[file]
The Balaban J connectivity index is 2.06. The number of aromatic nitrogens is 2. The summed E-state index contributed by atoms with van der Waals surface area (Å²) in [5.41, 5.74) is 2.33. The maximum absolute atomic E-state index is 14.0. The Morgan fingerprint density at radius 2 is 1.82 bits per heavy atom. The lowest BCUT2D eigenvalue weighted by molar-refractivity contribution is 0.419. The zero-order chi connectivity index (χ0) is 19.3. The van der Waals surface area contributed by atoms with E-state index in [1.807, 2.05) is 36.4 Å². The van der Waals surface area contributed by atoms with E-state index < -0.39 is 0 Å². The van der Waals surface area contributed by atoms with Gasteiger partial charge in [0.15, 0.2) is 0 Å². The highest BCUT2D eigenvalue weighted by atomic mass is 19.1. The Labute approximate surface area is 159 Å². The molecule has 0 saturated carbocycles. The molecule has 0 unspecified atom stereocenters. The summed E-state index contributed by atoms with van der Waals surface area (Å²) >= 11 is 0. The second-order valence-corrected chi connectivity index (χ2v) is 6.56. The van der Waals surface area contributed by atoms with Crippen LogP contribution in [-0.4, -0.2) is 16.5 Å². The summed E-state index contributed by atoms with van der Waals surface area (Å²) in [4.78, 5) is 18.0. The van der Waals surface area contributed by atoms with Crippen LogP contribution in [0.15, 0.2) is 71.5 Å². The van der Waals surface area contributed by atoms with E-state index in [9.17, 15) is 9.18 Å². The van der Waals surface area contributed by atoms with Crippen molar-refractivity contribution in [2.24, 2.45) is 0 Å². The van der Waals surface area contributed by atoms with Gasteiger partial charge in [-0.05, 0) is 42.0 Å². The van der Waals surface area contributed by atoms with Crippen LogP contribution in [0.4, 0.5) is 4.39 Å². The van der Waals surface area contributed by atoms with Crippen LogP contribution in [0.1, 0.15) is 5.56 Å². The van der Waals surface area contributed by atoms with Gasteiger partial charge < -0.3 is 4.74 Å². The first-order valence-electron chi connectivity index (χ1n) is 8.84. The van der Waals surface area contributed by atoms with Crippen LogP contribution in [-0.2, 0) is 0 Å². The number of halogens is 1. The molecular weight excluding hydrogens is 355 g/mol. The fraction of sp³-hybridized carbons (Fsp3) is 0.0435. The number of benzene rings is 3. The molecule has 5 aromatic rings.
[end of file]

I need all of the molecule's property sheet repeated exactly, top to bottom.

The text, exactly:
The Balaban J connectivity index is 2.06. The number of aromatic nitrogens is 2. The summed E-state index contributed by atoms with van der Waals surface area (Å²) in [5.41, 5.74) is 2.33. The maximum absolute atomic E-state index is 14.0. The Morgan fingerprint density at radius 2 is 1.82 bits per heavy atom. The lowest BCUT2D eigenvalue weighted by molar-refractivity contribution is 0.419. The zero-order chi connectivity index (χ0) is 19.3. The van der Waals surface area contributed by atoms with E-state index in [1.807, 2.05) is 36.4 Å². The van der Waals surface area contributed by atoms with E-state index < -0.39 is 0 Å². The van der Waals surface area contributed by atoms with Gasteiger partial charge in [0.15, 0.2) is 0 Å². The highest BCUT2D eigenvalue weighted by atomic mass is 19.1. The Labute approximate surface area is 159 Å². The molecule has 0 saturated carbocycles. The molecule has 0 unspecified atom stereocenters. The summed E-state index contributed by atoms with van der Waals surface area (Å²) >= 11 is 0. The second-order valence-corrected chi connectivity index (χ2v) is 6.56. The van der Waals surface area contributed by atoms with Crippen LogP contribution in [-0.4, -0.2) is 16.5 Å². The summed E-state index contributed by atoms with van der Waals surface area (Å²) in [4.78, 5) is 18.0. The van der Waals surface area contributed by atoms with Crippen LogP contribution in [0.15, 0.2) is 71.5 Å². The van der Waals surface area contributed by atoms with E-state index in [9.17, 15) is 9.18 Å². The van der Waals surface area contributed by atoms with Crippen molar-refractivity contribution in [2.24, 2.45) is 0 Å². The van der Waals surface area contributed by atoms with Gasteiger partial charge in [-0.05, 0) is 42.0 Å². The van der Waals surface area contributed by atoms with Crippen LogP contribution in [0.4, 0.5) is 4.39 Å². The van der Waals surface area contributed by atoms with Crippen LogP contribution in [0.1, 0.15) is 5.56 Å². The van der Waals surface area contributed by atoms with Gasteiger partial charge < -0.3 is 4.74 Å². The first-order valence-electron chi connectivity index (χ1n) is 8.84. The van der Waals surface area contributed by atoms with Crippen LogP contribution in [-0.2, 0) is 0 Å². The number of halogens is 1. The molecular weight excluding hydrogens is 355 g/mol. The fraction of sp³-hybridized carbons (Fsp3) is 0.0435. The number of benzene rings is 3. The molecule has 5 aromatic rings.